© 2024 | WUWF Public Media
11000 University Parkway
Pensacola, FL 32514
850 474-2787
NPR for Florida's Great Northwest
Play Live Radio
Next Up:
0:00 0:00
Available On Air Stations

Voting By Mail? The Earlier The Better Says Experts

Adobe Stock

The big question in a presidential election year is typically “who are you going to vote for?” But in 2020 — during a pandemic — the big question might be “how are you going to vote?”

During last month’s primary, more than 2.3 million Florida voters chose to vote by mail compared to 558,430 voting in-person. In Northwest Florida, there was an uptick in mail-in ballots.

Tappie Villane, Santa Rosa County’s supervisor of elections, said there was a little over 11,000 vote-by-mail ballots received — a slightly higher increase than average. Still, in-person voting was the most popular method.

“I usually compare by the same type of election years and in 2016, over 8,000 (people) voted by mail but more people voted early,” Villane. “In 2020, it switched.”

Okaloosa County accepted more than 14,000 mail-in ballots out of the total 43,169 votes, and in Escambia County, more than 25,000 ballots were mailed, which accounted for 44% of primary election votes. 

Head to Escambiavotes.com, and you’ll see Vote By Mail information front and center. Escambia County Supervisor of Elections David Stafford said there’s been an increased number of calls about mail-in ballots, and subsequent requests for them. 

“Vote-by-mail is a more popular form of voting in the state of Florida,” he said. “Look at statewide results — one-third cast their votes by mail (in the primary).” 

But voting by mail has also become yet another divisive issue for Americans, as talks of expanding mail-in ballots began early in the pandemic. 

Every state allows at least a portion of their voting population to vote by mail. In 2002, Florida began allowing any voter who requests a mail-in ballot to receive one — no questions asked. 

“There’s been a steady stream of vote-by-mail requests since it began,” said Stafford. “We have two decades of experience.” 

For those who have never voted by mail before, there’s plenty of questions about how that ballot will be verified and counted. Elections experts say the key to this election is being prepared and early.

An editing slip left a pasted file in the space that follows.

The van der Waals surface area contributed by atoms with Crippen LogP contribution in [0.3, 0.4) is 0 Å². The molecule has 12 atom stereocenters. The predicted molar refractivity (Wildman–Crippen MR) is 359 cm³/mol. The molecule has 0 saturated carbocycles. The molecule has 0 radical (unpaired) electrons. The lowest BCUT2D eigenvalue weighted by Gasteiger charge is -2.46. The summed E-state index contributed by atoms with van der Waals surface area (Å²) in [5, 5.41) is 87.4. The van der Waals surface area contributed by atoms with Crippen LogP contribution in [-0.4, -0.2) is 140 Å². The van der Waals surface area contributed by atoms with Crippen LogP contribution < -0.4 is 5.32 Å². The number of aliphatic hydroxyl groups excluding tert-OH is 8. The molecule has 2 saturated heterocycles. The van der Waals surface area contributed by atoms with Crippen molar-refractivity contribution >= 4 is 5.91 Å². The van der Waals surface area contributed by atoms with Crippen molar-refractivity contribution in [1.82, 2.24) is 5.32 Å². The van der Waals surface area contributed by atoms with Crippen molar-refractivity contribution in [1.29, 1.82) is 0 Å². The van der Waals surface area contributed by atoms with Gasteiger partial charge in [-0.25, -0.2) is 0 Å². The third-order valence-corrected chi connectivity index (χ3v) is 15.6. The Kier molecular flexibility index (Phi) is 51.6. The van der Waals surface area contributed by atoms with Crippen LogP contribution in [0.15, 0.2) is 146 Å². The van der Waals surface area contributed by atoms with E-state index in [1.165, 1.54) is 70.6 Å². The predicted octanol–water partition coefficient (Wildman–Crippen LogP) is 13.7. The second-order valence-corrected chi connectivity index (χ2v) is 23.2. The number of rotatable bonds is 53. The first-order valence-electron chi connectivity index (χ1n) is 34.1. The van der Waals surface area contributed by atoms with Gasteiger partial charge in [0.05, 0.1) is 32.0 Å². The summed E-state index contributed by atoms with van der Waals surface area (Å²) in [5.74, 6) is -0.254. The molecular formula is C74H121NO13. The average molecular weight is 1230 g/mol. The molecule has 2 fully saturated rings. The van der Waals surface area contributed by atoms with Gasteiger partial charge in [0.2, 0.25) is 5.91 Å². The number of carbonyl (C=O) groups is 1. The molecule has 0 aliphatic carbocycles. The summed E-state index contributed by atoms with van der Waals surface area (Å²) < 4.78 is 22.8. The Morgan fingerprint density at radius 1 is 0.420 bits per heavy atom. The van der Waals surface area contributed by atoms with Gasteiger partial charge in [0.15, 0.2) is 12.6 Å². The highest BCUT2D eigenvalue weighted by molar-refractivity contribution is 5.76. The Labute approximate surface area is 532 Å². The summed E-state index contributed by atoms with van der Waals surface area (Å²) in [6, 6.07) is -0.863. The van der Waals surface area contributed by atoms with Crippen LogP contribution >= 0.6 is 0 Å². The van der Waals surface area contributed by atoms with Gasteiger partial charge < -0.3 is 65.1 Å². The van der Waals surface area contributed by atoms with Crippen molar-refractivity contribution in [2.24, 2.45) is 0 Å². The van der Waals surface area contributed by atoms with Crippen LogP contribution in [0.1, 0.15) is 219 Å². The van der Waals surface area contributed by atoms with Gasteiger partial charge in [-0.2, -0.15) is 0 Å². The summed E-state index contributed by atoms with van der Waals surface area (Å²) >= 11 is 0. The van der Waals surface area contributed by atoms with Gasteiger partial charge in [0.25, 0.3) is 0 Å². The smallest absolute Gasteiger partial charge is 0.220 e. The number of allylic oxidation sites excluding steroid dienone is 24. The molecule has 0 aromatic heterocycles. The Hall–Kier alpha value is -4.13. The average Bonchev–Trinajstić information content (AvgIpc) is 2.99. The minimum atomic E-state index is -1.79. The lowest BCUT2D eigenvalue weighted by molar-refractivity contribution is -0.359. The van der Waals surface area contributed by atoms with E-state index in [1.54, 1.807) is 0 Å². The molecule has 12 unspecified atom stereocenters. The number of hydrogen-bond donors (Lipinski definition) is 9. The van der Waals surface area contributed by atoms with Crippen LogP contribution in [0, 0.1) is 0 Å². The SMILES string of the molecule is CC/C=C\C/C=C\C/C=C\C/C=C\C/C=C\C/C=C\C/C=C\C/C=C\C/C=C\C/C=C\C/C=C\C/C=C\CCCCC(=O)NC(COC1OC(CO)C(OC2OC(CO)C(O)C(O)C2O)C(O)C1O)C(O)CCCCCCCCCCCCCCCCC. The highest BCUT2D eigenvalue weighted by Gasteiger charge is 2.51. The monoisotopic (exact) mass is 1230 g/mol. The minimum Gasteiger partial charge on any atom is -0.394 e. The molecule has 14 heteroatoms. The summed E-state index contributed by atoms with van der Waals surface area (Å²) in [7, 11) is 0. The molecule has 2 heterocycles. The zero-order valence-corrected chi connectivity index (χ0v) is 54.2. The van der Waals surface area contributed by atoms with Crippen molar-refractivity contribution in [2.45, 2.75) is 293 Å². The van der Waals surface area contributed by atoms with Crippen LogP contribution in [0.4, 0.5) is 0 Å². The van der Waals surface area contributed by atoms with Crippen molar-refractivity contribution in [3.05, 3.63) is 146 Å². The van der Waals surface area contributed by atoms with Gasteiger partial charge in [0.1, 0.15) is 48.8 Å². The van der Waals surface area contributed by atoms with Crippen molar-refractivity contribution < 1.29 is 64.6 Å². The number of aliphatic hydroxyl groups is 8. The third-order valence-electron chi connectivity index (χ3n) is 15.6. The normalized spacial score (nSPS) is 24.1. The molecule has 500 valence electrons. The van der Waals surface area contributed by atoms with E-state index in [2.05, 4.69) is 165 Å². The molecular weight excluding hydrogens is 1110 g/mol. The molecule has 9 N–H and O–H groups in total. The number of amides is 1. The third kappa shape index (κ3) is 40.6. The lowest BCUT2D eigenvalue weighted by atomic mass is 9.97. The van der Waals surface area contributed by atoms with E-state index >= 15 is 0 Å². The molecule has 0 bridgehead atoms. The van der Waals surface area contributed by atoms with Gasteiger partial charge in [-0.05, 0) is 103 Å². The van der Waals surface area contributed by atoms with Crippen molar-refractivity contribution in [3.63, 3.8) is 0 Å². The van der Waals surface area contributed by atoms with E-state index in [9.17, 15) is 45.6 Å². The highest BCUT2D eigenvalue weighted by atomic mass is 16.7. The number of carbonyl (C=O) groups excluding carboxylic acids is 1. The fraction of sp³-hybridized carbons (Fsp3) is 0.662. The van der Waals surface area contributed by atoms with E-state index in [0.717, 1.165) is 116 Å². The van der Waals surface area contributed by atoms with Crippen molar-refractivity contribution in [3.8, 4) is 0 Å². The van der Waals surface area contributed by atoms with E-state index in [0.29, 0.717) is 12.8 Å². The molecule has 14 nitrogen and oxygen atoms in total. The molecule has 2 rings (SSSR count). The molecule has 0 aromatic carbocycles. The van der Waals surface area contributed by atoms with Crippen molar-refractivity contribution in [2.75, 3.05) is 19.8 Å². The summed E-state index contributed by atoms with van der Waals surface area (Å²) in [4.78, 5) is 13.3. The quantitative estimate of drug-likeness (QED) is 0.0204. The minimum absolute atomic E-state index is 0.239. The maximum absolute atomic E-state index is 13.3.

“You have until October 24 to request a mail-in ballot, but I wouldn’t wait that late,” said Villane. “You want to give yourself plenty of time.”

Vote-by-mail ballots are verified by signatures. Your signature may not look exactly the same as when you last registered to vote, but Villane said election staff is checking for patterns, not a carbon copy. 

“Last October, the state provided signature verification training, which is online so we can go back and review,” said Villane. 

If a signature doesn’t match, it’s not automatically thrown out. Instead, voters are contacted so they can fill out a cure affidavit, which must be returned no later than 5 p.m. on the second day after the election.  

“It’s helpful to completely fill out the back of the ballot envelope and add a cell phone or email address,” said Villane. “Otherwise, we just mail a letter.” 

Cure affidavits are not very common, said Stafford. In the August primary, Escambia County only sent out a handful of cure affidavits out of more than 25,000 mail ballots. 

“We had a 99.6% accepting rate,” he said. 

You can also check your signature on file by visiting your local elections office, or updating your voter registration(deadline is Oct. 5). 

Once the ballot is completed — and signed — you can mail or drop it off at your local elections’ office or at an early voting drop box. To follow the process all the way through, you can check the status of your mail-in ballot online to make sure it was accepted. 

Mail-in ballots must be returned or postmarked by 7 p.m. on Election Day, Nov. 3. But sooner is always better. Ballots can be returned to drop-off boxes at early voting sites or to local elections offices.

“If you’re filling out your ballot within a week of Election Day, consider hand delivery,” said Stafford. “It’s better to be safe than sorry.” 

Jennie joined WUWF in 2018 as digital content producer and reporter.